While Novo was already one of Catalent’s major customers, the manufacturer has been hamstrung by its own balance sheet. With roughly $5 billion in debt on its books, it’s had to juggle paying down debt with sufficiently investing in its facilities. That’s been particularly challenging in keeping pace with soaring demand for GLP-1 drugs.

Novo, on the other hand, has the balance sheet to funnel as much money as needed into the plants in Italy, Belgium, and Indiana. It’s also struggled to make enough of its popular GLP-1 drugs to meet their soaring demand, with documented shortages of both Ozempic and Wegovy.

The impact won’t be immediate. The parties expect the deal to close near the end of 2024. Novo Nordisk said it expects the three new sites to “gradually increase Novo Nordisk’s filling capacity from 2026 and onwards.”

As for the rest of Catalent — nearly 50 other sites employing thousands of workers — Novo Holdings will take control. The group previously acquired Altasciences in 2021 and Ritedose in 2022, so the Catalent deal builds on a core investing interest in biopharma services, Novo Holdings CEO Kasim Kutay told Endpoints News.

Kasim Kutay

When asked about possible site closures or layoffs, Kutay said the team hasn’t thought about that.

“That’s not our track record. Our track record is to invest in quality businesses and help them grow,” he said. “There’s always stuff to do with any asset you own, but we haven’t bought this company to do some of the stuff you’re talking about.”

What does it mean for Catalent’s customers? 

Until the deal closes, Catalent will operate as a standalone business. After it closes, Novo Nordisk said it will honor its customer obligations at the three sites, a spokesperson said. But they didn’t answer a question about what happens when those contracts expire.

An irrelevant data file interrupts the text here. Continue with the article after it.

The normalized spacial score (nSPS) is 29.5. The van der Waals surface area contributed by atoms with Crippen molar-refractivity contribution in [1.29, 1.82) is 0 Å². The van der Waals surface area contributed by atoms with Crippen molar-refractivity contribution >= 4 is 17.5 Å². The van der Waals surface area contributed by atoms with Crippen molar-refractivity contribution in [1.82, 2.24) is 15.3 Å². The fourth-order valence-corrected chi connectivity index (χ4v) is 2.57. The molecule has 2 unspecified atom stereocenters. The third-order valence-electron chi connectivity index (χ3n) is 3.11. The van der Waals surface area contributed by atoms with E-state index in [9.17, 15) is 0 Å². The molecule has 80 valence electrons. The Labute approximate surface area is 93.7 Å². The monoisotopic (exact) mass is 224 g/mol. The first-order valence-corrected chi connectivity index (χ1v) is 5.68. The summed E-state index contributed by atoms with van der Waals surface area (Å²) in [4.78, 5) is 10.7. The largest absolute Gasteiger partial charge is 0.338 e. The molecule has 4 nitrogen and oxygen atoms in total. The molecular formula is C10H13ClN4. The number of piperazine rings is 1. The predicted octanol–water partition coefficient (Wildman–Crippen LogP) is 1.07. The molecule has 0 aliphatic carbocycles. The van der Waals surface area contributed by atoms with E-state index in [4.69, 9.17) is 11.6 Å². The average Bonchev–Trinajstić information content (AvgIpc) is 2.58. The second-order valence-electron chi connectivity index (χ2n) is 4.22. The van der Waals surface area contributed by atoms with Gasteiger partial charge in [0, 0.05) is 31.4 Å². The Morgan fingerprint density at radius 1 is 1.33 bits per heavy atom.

The wrinkle is the long-term future of the three plants that Novo Nordisk is paying for. Those sites don’t exclusively pump out Wegovy, but that could be the logical long-term aim for the Danish drugmaker.

The ideal scenario is that pricing and timelines remain the same for customers, said Nicole Paulk, CEO of the gene therapy startup Siren Biotechnology.

Nicole Paulk

“The name of the group that you’re going to send your check to is now going to be Novo Holdings instead of Catalent, but otherwise everything remains the same,” Paulk told Endpoints. “That’s the best-case scenario.”

In a worst case, Paulk said she feared the new owners could wind up closing sites or laying off Catalent groups. That could create some uncertainty for customers looking for a long-term manufacturing partner.

Are shareholders and regulators happy? 

The pandemic was a wild ride for Catalent’s stock, with shares surging from about $40 to $140 and then crashing back to earth. The $63.50 share price for the takeover is a happy ending depending on the investor.

On that point, the investing giant Elliott Investment Management is satisfied. Marc Steinberg, a partner at Elliott, called the agreement “an outstanding outcome” that “clearly maximizes value for Catalent stockholders” in a statement.